A federal judge on Thursday approved a $12 million settlement to be shared by three Minnesota families and more than 100 other victims of a 2008-09 peanut-borne salmonella outbreak that left nine people dead.

The outbreak traced to Lynchburg, Va.-based Peanut Corp. of America, producer of peanuts and peanut butter, sickened more than 700 in 46 states. Among the deaths linked to the outbreak were those of Shirley Mae Almer, 72; Clifford Tousignant, 78; and Doris Flatgard, 87. All three lived in facilities run by Good Samaritan Homes in Brainerd, Minn., and all had eaten peanut butter.

The $12 million settlement was funded by an insurance policy that Peanut Corp. had with Hartford Casualty Insurance Co. Attorneys normally would have pressed for more damages, but Peanut Corp. is being liquidated and has scant assets.

An attorney for Almer's and Flatgard's families declined to disclose their settlements. Marler & Clark, the law firm representing Tousignant's heirs, said his case was settled for $217,255. Attorney Bill Marler of the Seattle firm said individual settlements for wrongful death cases ranged from about $200,000 to about $1 million. Overall, the roughly 120 plaintiffs in the Peanut Corp. settlement each were paid between about $20,000 and $2 million, he said.

Children of Tousignant and Almer said Thursday that money doesn't bring justice, given that Stewart Parnell, Peanut Corp.'s owner, has never been charged with a crime, though the company has been the target of a criminal investigation. At a congressional hearing in February 2009, Parnell repeatedly invoked his Constitutional right not to incriminate himself.

Federal food regulators claimed Peanut Corp. shipped products that first tested positive for salmonella but produced a negative upon retesting, a violation of good food manufacturing practices. E-mails seized by federal authorities showed Parnell complaining about lost revenue while the growing outbreak was being investigated.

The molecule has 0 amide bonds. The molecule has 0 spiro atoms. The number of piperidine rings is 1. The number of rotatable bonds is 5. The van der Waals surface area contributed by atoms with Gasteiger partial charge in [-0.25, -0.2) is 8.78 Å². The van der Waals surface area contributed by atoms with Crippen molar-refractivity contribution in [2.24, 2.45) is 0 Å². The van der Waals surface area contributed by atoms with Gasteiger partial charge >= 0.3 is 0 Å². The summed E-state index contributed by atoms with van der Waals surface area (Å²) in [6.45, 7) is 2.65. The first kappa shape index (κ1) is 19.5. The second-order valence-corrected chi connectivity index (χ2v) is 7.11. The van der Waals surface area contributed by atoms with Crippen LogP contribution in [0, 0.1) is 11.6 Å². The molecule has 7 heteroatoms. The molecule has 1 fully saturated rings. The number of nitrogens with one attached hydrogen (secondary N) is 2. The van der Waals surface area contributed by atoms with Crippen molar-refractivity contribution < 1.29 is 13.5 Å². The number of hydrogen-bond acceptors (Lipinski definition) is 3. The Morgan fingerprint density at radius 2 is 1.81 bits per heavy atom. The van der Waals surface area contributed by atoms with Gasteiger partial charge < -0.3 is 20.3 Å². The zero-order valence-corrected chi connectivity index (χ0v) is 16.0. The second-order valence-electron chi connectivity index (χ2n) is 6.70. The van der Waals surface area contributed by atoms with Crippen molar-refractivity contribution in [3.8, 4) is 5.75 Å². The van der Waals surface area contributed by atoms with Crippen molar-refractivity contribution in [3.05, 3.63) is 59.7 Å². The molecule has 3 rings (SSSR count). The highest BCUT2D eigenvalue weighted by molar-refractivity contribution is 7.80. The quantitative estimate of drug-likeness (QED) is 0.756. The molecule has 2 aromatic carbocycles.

"I'd rather see the guy go to jail [than get any money]," said Marshall Tousignant of Brainerd, one of Clifford Tousignant's six children. "He killed my dad with the tainted peanuts he sold." Tousignant said his dad would have turned 80 on Monday. "My dad always wanted to live to 80 because he said he would have outlived all of his male relatives."

Said Jeff Almer of Savage, one of Shirley Mae Almer's five children, "the person I want to see pay is Stewart Parnell. To me, the guy is worse than Bernie Madoff," Almer said, referring to the disgraced financier serving 150 years in a federal prison for a $50 billion Ponzi scheme. Madoff "didn't kill anyone," Almer said.

Peanut Corp. of America is in Chapter 7 bankruptcy. Its creditors are owed more than $30 million, yet the company has few assets to pay them, said Brendan Flaherty, an attorney at Minneapolis-based PritzkerOlsen, which represented Almer and Flatgard.

The individual settlements, approved by U.S. District Judge Norman Moon in Virginia, considered several factors, including a victim's medical costs, wage losses due to illness and simple geography. States differ on how much can be allowed in wrongful-death and injury settlements; Minnesota is among the more conservative states in the amount allowed, attorneys said.

Mike Hughlett • 612-673-7003